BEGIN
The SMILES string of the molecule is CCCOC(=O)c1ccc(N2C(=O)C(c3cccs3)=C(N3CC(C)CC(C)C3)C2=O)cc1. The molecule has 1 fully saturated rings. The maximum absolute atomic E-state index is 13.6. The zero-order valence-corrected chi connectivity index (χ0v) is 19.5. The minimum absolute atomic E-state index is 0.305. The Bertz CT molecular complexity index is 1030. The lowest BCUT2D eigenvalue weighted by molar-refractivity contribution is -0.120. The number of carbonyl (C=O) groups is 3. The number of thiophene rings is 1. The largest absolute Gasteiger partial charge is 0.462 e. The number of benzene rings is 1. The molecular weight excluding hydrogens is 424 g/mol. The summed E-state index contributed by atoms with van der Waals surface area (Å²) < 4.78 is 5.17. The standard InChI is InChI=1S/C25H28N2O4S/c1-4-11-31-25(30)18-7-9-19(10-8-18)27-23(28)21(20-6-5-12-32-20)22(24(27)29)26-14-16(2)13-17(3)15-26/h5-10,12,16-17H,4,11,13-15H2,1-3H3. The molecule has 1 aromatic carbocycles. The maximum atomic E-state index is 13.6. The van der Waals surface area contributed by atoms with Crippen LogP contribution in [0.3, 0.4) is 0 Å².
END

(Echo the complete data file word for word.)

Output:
The SMILES string of the molecule is CCCOC(=O)c1ccc(N2C(=O)C(c3cccs3)=C(N3CC(C)CC(C)C3)C2=O)cc1. The molecule has 1 fully saturated rings. The maximum absolute atomic E-state index is 13.6. The zero-order valence-corrected chi connectivity index (χ0v) is 19.5. The minimum absolute atomic E-state index is 0.305. The Bertz CT molecular complexity index is 1030. The lowest BCUT2D eigenvalue weighted by molar-refractivity contribution is -0.120. The number of carbonyl (C=O) groups is 3. The number of thiophene rings is 1. The largest absolute Gasteiger partial charge is 0.462 e. The number of benzene rings is 1. The molecular weight excluding hydrogens is 424 g/mol. The summed E-state index contributed by atoms with van der Waals surface area (Å²) < 4.78 is 5.17. The standard InChI is InChI=1S/C25H28N2O4S/c1-4-11-31-25(30)18-7-9-19(10-8-18)27-23(28)21(20-6-5-12-32-20)22(24(27)29)26-14-16(2)13-17(3)15-26/h5-10,12,16-17H,4,11,13-15H2,1-3H3. The molecule has 1 aromatic carbocycles. The maximum atomic E-state index is 13.6. The van der Waals surface area contributed by atoms with Crippen LogP contribution in [0.3, 0.4) is 0 Å².